Celebrate the 40th anniversary of the distinguished and internationally-acclaimed Kalichstein-Laredo-Robinson Trio as they perform a vibrant program including a work written for them by Pulitzer Prize Winning composer, Ellen Taaffe Zwilich.
Ellen Taaffe Zwilich – Pas de Trois (World Premiere)
Pas de Trois was commissioned for the Kalichstein-Laredo-Robinson Trio in celebration of their 40th anniversary. I had the honor and pleasure of writing a Piano Trio to mark their 10th anniversary, and that was the beginning of a long and inspiring relationship. Since that time I’ve written a Double Concerto for Violin and Cello; a Triple Concerto for the Trio; a Septet for Piano Trio and String Quartet; and a Quintet for Violin, Viola, Cello, Double Bass and Piano all for my “musical family:” Joseph Kalichstein, Jaime Laredo, and Sharon Robinson.
My new piece, Pas de Trois, was designed to open a concert repeating the lengthy and intense program that brought the Trio together at the inauguration of President Jimmy Carter in 1977.
I decided to model this shorter work on the ballet tradition of Pas de Trois. In the 1st movement (Entrée), the trio bounds onto the stage and engages in various interactions. The 2nd movement (Variata e Coda) gives each of the three a solo turn, followed by an ensemble conclusion.
Pas de Trois was commissioned by a consortium of presenters through the International Arts Foundation: Ann and Harry Santen for Linton Chamber Music, Cincinnati, OH; the Abe Fortas Memorial Fund of the John F. Kennedy Center for the Performing Arts, Washington, DC; Chamber Music Monterey Bay, Carmel, CA; Hudson Valley Chamber Music Circle, Annandale-on-Hudson, NY; and La Jolla Music Society, La Jolla, CA.
Pas de Trois was written with great admiration and affection for the Kalichstein-Laredo-Robinson Trio, to whom it is dedicated.
Ellen Taaffe Zwilich
Shostakovich – Trio for Piano, Violin & Cello No. 2 in E minor
The Trio for Piano, Violin & Cello No. 2 is at times bitterly tragic and achingly beautiful. This should come as no surprise, given when it was composed – during the midst of World War II, as Shostakovich was dealing with both national and personal tragedies.
Completed in the spring of 1944, the trio came just months after the end of the Siege of Leningrad, in which over a million people died. Shortly after this monumental tragedy, Shostakovich also lost his close friend Ivan Sollertinsky, to whom the trio is dedicated. Yet despite this bleak origin, the trio is not an entirely somber work and offers a characteristic range of emotions from folksiness to satire, diabolical urgency to, yes, anger and sadness.
The opening andante begins with an incredibly difficult cello passage as the instrument outlines a fugue fragment entirely in eerie harmonics. An introductory canon then gives way to a demanding sonata form that requires each performer to carry their own thematic and virtuosic weight in equal measure. The second movement presents a scherzo that bypasses any traditional jollity in favor of biting irony driven by harsh discords and obsessive repetition. The third, Largo, movement presents the work’s bleakest tone. Shostakovich composed the movement as a chaconne, allowing the form’s repeated, fixed structure to force thematic material to be drawn out allowing the intensity of the musical expression to compound, rather than dissipate throughout repetitions. The fourth and final movement is both the most extended and most dramatic section of the trio, as themes from the previous three movements are revisited. This familiar thematic material is interspersed with increasingly diabolical folk tunes and Klezmer-influenced melodies until the entire work fades into an almost inaudible E Major chord.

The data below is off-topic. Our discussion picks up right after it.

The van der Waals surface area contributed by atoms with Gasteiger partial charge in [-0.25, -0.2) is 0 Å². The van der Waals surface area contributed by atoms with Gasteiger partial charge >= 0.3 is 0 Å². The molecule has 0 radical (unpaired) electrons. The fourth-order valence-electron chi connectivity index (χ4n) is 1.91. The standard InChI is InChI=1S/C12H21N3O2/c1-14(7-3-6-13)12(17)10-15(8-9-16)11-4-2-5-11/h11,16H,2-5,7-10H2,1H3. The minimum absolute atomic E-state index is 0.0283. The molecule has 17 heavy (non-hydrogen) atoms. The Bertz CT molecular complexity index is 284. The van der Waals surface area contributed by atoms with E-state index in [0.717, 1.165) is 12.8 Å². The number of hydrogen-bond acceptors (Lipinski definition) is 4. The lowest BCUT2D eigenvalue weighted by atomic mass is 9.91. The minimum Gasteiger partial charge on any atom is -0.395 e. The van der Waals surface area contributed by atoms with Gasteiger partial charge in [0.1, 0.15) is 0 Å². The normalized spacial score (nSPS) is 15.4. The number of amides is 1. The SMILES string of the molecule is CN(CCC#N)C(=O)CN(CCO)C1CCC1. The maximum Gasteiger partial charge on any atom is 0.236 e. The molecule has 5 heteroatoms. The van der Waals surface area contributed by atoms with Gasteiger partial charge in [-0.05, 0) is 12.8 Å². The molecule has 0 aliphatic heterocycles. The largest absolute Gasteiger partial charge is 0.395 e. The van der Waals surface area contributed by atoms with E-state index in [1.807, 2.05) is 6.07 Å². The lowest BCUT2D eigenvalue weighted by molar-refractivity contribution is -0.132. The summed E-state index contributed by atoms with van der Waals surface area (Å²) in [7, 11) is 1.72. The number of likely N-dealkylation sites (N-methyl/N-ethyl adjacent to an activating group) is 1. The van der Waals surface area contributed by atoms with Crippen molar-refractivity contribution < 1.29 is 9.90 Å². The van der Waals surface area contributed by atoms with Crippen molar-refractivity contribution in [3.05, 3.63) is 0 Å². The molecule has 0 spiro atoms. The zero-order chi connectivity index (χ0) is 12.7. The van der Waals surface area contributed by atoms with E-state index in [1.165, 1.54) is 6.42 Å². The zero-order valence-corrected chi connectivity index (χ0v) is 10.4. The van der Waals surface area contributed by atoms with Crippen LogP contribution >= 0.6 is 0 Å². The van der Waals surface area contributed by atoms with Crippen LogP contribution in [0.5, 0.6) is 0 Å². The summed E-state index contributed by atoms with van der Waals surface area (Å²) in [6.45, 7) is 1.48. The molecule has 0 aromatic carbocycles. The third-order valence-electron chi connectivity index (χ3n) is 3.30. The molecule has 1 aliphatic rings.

Unquestionably tragic, frantic, and tortured while also undeniably beautiful, the trio presents the compositional voice that defined Shostakovich. In an intimate chamber setting, it presents the audience with an experience that is simultaneously somber and exhilarating.
Schubert – Trio for Piano, Violin & Cello No. 2 in E-flat Major
One of the last compositions completed by Franz Schubert, the Trio for Piano, Violin & Cello No. 2 stands as one of the most grandiose trios in the standard repertoire. Clocking in at nearly 50 minutes, the trio showcases Schubert’s unparalleled abilities to connect an abundance of thematic material across a large work. The opening movement presents as many as six separate themes in the exposition alone, and melodies from the first and second movements resurface throughout the finale.
The first movement presents a moderate sonata full of lyricism and energy. An impressive number of song-like melodies occur throughout the opening movement, showcasing Schubert’s gift for creating memorable themes and generating material that will inform the rest of the trio. The second movement progresses from a somber march paired with a singing cello lament to a bright, moving theme that creates some of the trio’s most memorable moments. The third, Scherzo, movement presents a genial dance that is driven throughout by a canon with the piano and strings imitating each other in an intricate series of shifting and interlacing combinations. The finale not only revisits earlier themes, but again presents three additional melodies in a combination of a rondo and sonata.
Driven by dramatic and rapid shifts in mood and tone, the trio offers up an abundance of thematic material that is impressive even considering the work’s scale. The composition represents the work of a master craftsman at the height of his art, and the intricate balance Schubert strikes throughout creates a rewarding musical experience for even the seasoned listener.